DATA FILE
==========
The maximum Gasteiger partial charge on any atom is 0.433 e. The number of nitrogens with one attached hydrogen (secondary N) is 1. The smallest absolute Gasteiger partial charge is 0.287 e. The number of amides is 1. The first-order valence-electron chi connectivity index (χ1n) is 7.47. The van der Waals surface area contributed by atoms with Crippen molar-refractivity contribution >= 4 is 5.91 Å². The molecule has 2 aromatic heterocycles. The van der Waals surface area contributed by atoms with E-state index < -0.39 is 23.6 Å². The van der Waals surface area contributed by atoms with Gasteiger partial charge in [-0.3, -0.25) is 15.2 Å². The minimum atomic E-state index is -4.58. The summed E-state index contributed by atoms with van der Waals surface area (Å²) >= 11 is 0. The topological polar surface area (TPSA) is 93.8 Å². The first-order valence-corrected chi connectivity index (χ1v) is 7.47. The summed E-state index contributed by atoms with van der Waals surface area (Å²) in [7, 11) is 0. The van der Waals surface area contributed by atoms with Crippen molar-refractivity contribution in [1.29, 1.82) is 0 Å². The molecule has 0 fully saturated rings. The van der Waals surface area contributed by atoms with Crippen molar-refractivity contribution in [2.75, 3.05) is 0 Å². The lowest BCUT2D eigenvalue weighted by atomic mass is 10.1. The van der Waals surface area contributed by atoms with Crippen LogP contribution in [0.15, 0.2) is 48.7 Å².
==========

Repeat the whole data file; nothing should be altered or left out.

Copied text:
The maximum Gasteiger partial charge on any atom is 0.433 e. The number of nitrogens with one attached hydrogen (secondary N) is 1. The smallest absolute Gasteiger partial charge is 0.287 e. The number of amides is 1. The first-order valence-electron chi connectivity index (χ1n) is 7.47. The van der Waals surface area contributed by atoms with Crippen molar-refractivity contribution >= 4 is 5.91 Å². The molecule has 2 aromatic heterocycles. The van der Waals surface area contributed by atoms with E-state index < -0.39 is 23.6 Å². The van der Waals surface area contributed by atoms with Gasteiger partial charge in [-0.3, -0.25) is 15.2 Å². The minimum atomic E-state index is -4.58. The summed E-state index contributed by atoms with van der Waals surface area (Å²) >= 11 is 0. The topological polar surface area (TPSA) is 93.8 Å². The first-order valence-corrected chi connectivity index (χ1v) is 7.47. The summed E-state index contributed by atoms with van der Waals surface area (Å²) in [7, 11) is 0. The van der Waals surface area contributed by atoms with Crippen molar-refractivity contribution in [1.29, 1.82) is 0 Å². The molecule has 0 fully saturated rings. The van der Waals surface area contributed by atoms with Crippen molar-refractivity contribution in [2.75, 3.05) is 0 Å². The lowest BCUT2D eigenvalue weighted by atomic mass is 10.1. The van der Waals surface area contributed by atoms with Crippen LogP contribution in [0.15, 0.2) is 48.7 Å².